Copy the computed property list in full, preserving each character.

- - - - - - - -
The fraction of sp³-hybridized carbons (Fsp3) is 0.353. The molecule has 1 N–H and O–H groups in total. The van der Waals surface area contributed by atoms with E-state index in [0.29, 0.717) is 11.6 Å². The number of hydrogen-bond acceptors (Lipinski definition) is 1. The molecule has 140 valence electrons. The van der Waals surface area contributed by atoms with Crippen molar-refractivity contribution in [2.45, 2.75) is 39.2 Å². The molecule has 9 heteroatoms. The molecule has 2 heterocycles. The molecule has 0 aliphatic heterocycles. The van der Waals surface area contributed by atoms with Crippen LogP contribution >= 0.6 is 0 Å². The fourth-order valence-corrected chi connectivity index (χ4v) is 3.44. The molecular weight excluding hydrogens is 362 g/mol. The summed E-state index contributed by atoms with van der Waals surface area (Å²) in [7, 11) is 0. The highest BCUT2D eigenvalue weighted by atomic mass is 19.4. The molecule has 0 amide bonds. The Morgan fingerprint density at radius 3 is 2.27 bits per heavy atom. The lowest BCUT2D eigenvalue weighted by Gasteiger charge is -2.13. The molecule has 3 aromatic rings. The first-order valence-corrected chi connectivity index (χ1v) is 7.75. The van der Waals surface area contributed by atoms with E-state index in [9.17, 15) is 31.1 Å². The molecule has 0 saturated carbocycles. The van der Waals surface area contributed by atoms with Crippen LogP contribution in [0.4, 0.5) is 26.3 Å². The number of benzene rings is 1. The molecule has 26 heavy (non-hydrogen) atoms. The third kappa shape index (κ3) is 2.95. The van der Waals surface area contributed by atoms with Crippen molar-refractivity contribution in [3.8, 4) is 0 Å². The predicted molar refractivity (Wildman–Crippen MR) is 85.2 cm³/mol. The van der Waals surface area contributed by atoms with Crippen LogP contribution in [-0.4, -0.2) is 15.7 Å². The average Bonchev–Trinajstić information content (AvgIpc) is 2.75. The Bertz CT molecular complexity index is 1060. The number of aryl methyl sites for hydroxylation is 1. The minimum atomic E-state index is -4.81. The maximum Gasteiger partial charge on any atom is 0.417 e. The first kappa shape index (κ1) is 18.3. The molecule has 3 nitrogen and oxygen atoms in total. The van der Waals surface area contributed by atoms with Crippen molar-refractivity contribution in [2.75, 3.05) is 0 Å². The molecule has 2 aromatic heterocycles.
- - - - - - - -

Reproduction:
The fraction of sp³-hybridized carbons (Fsp3) is 0.353. The molecule has 1 N–H and O–H groups in total. The van der Waals surface area contributed by atoms with E-state index in [0.29, 0.717) is 11.6 Å². The number of hydrogen-bond acceptors (Lipinski definition) is 1. The molecule has 140 valence electrons. The van der Waals surface area contributed by atoms with Crippen molar-refractivity contribution in [2.45, 2.75) is 39.2 Å². The molecule has 9 heteroatoms. The molecule has 2 heterocycles. The molecule has 0 aliphatic heterocycles. The van der Waals surface area contributed by atoms with Crippen LogP contribution >= 0.6 is 0 Å². The fourth-order valence-corrected chi connectivity index (χ4v) is 3.44. The molecular weight excluding hydrogens is 362 g/mol. The summed E-state index contributed by atoms with van der Waals surface area (Å²) in [7, 11) is 0. The highest BCUT2D eigenvalue weighted by atomic mass is 19.4. The molecule has 0 amide bonds. The Morgan fingerprint density at radius 3 is 2.27 bits per heavy atom. The lowest BCUT2D eigenvalue weighted by Gasteiger charge is -2.13. The molecule has 3 aromatic rings. The first-order valence-corrected chi connectivity index (χ1v) is 7.75. The van der Waals surface area contributed by atoms with E-state index in [9.17, 15) is 31.1 Å². The molecule has 0 saturated carbocycles. The van der Waals surface area contributed by atoms with Crippen LogP contribution in [0.4, 0.5) is 26.3 Å². The number of benzene rings is 1. The molecule has 26 heavy (non-hydrogen) atoms. The third kappa shape index (κ3) is 2.95. The van der Waals surface area contributed by atoms with Crippen molar-refractivity contribution in [3.8, 4) is 0 Å². The predicted molar refractivity (Wildman–Crippen MR) is 85.2 cm³/mol. The van der Waals surface area contributed by atoms with Crippen LogP contribution in [-0.4, -0.2) is 15.7 Å². The average Bonchev–Trinajstić information content (AvgIpc) is 2.75. The Bertz CT molecular complexity index is 1060. The number of aryl methyl sites for hydroxylation is 1. The minimum atomic E-state index is -4.81. The maximum Gasteiger partial charge on any atom is 0.417 e. The first kappa shape index (κ1) is 18.3. The molecule has 3 nitrogen and oxygen atoms in total. The van der Waals surface area contributed by atoms with Crippen molar-refractivity contribution in [2.75, 3.05) is 0 Å². The molecule has 2 aromatic heterocycles.